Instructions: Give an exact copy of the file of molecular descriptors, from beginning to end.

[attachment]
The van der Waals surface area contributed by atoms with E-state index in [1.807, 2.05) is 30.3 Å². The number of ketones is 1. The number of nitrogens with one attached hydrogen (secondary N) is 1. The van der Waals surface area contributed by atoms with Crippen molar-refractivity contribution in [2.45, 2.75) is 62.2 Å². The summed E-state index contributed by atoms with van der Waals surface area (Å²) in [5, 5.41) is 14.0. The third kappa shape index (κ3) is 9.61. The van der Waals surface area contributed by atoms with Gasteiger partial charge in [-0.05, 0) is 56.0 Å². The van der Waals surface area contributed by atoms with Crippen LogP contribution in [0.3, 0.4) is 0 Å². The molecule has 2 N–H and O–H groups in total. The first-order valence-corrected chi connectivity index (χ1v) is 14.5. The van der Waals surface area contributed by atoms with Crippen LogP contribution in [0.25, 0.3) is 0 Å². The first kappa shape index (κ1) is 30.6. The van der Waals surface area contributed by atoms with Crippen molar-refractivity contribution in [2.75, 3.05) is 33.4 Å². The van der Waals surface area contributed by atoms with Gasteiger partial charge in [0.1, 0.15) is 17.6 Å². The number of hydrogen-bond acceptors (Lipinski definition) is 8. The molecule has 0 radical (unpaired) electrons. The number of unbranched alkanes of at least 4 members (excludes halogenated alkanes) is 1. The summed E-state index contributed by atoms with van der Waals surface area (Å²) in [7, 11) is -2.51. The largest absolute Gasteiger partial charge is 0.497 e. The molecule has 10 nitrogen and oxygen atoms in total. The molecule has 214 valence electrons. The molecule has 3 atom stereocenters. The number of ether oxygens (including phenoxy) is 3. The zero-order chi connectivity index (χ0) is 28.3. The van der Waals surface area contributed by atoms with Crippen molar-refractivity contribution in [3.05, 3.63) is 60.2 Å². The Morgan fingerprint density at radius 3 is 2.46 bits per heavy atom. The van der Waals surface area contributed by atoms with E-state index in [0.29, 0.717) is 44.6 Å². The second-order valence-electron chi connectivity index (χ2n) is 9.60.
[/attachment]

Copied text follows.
The van der Waals surface area contributed by atoms with E-state index in [1.807, 2.05) is 30.3 Å². The number of ketones is 1. The number of nitrogens with one attached hydrogen (secondary N) is 1. The van der Waals surface area contributed by atoms with Crippen molar-refractivity contribution in [2.45, 2.75) is 62.2 Å². The summed E-state index contributed by atoms with van der Waals surface area (Å²) in [5, 5.41) is 14.0. The third kappa shape index (κ3) is 9.61. The van der Waals surface area contributed by atoms with Gasteiger partial charge in [-0.05, 0) is 56.0 Å². The van der Waals surface area contributed by atoms with Crippen LogP contribution in [0.3, 0.4) is 0 Å². The molecule has 2 N–H and O–H groups in total. The first-order valence-corrected chi connectivity index (χ1v) is 14.5. The van der Waals surface area contributed by atoms with Crippen LogP contribution in [0.25, 0.3) is 0 Å². The first kappa shape index (κ1) is 30.6. The van der Waals surface area contributed by atoms with Crippen molar-refractivity contribution in [2.75, 3.05) is 33.4 Å². The van der Waals surface area contributed by atoms with Gasteiger partial charge in [0.1, 0.15) is 17.6 Å². The number of hydrogen-bond acceptors (Lipinski definition) is 8. The molecule has 0 radical (unpaired) electrons. The number of unbranched alkanes of at least 4 members (excludes halogenated alkanes) is 1. The summed E-state index contributed by atoms with van der Waals surface area (Å²) in [7, 11) is -2.51. The largest absolute Gasteiger partial charge is 0.497 e. The molecule has 10 nitrogen and oxygen atoms in total. The molecule has 214 valence electrons. The molecule has 3 atom stereocenters. The number of ether oxygens (including phenoxy) is 3. The zero-order chi connectivity index (χ0) is 28.3. The van der Waals surface area contributed by atoms with Crippen molar-refractivity contribution in [3.05, 3.63) is 60.2 Å². The Morgan fingerprint density at radius 3 is 2.46 bits per heavy atom. The van der Waals surface area contributed by atoms with E-state index in [0.29, 0.717) is 44.6 Å². The second-order valence-electron chi connectivity index (χ2n) is 9.60.